Help sought for second Double Spring couple

Waves lap the perimeter of the Self's Double Spring home on Saturday.

Waves lap the perimeter of the Self's Double Spring home on Saturday.

The Flood of 1997 occurred about two years after Chuck and Maureen Self built their home in Double Spring Flat.

It flooded in the Pine Nut community, which thanks to a federal disaster declaration resulted in the installation of a 5-foot culvert installed under Leviathan Mine Road, according to Maureen speaking to The R-C on Friday.

“We never had any issues,” she said. “Every once in a while the water would run down into the valley, but everyone had things fixed so it drained.”

Most of the water would drain to a second spot west of the community, designated on Douglas County flood maps as a lake through a pipeline.

Over the next 26 years, the Flat remained relatively dry, Self said.

Because the residents who’d lived near the pipeline moved, there wasn’t anyone to clear it of snow and ice from the New Year’s weekend Tonopah Low storm that dumped feet of snow in the Pine Nuts and started the clock ticking.

Maureen Self said they knew there would be trouble once all that snow started to melt.

She said she started calling any agency that might help, including Douglas County, the U.S. Forest Service, the Bureau of Indian Affairs and the Bureau of Land Management. She said that when she heard back, she was told the area wasn’t part of their jurisdiction.

“Then we had all these storms that piled rain and snow on us,” she said.

Then on March 10, yet another atmospheric river struck Western Nevada and the snow that had sat on the Flat started to melt.

“We called but we were told it wasn’t their responsibility and that we had to call so and so,” she said. “Leviathan Mine Road went to pieces.”

The Selfs and Morgan and Rachel Jackson and a handful of their neighbors found their homes in feet of water.

“It backed up into all of our properties because it could not drain,” she said.

She said the neighbors hired someone to start digging to get the flat to drain.

“We got the Forest Service to fix the road partially, so we could get to our driveways,” she said.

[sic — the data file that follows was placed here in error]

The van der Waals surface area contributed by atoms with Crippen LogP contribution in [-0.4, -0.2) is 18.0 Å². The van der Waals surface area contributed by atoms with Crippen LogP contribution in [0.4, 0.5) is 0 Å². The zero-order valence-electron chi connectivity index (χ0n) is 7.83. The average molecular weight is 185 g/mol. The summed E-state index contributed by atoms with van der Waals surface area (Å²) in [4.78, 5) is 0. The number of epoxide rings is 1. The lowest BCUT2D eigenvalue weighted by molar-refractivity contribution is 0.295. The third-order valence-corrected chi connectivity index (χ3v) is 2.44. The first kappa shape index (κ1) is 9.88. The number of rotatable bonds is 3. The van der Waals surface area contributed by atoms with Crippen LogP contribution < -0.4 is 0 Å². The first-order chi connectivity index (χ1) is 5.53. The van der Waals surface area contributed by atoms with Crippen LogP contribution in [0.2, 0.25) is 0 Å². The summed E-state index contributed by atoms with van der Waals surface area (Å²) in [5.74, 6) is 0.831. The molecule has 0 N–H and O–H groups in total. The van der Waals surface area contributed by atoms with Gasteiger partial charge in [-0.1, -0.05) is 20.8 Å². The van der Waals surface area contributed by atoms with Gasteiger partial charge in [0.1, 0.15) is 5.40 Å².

When they evacuated their home, they had to abandon their two cats, which Self said she was able to rescue after they were able to get into the house last week.

“None of us out there had flood insurance,” she said. “The water in the crawl space came up under the floor across the whole inside of the house. We lost the flooring, the carpet and everything. It has finally gone down enough to where it is seeping out of the garage and my husband’s workshop. We are going to have to replace all the flooring and everything. We are in dire straits.”

The couple is living with friends while they figure out their next steps.

The water is draining under Leviathan Mine Road and the levels are dropping on the Flat, she said.

“If we can get FEMA on board, that would be good,” she said. “Without insurance, it’s really going to put us in a spot. As long as water is flowing out of the other end, we’ve got a chance.”

The county and state emergency declarations after the March 10 flooding resulted in federal assessment teams conducting damage surveys. Should those rise to the level where a federal emergency is declared, help might be in the cards.

Commission Chairman Mark Gardner said he came out to view the damage.

“Their issue is most unfortunate, and we’ve been working with the involved jurisdictions to mitigate the issue including the state with Assemblyman Ken Gray, the USFS and BIA including the passability of Leviathan Mine Road,” Gardner said on Monday. “We are fortunate to have experienced a break in the weather, which appears to have allowed the drainage of the water and a slow melting of the snow in the area affecting the ability of the residents to return to their homes.”

The Selfs’ children and grandchildren, who live in New Mexico, have set up a Gofundme account for the couple at

On Thursday, Douglas County commissioners are being asked to waive fees for homeowners who have repairs from the flooding.

Community Services Director Tom Dallaire estimated 300 properties in the county were damaged in the March flooding.

“The reported damage is mainly washed out driveways with smaller culverts, where flood waters washed away the driveway material or the culvert,” he said in his report.

The resolution includes permit fees for homeowners who received flood damage during the March events.


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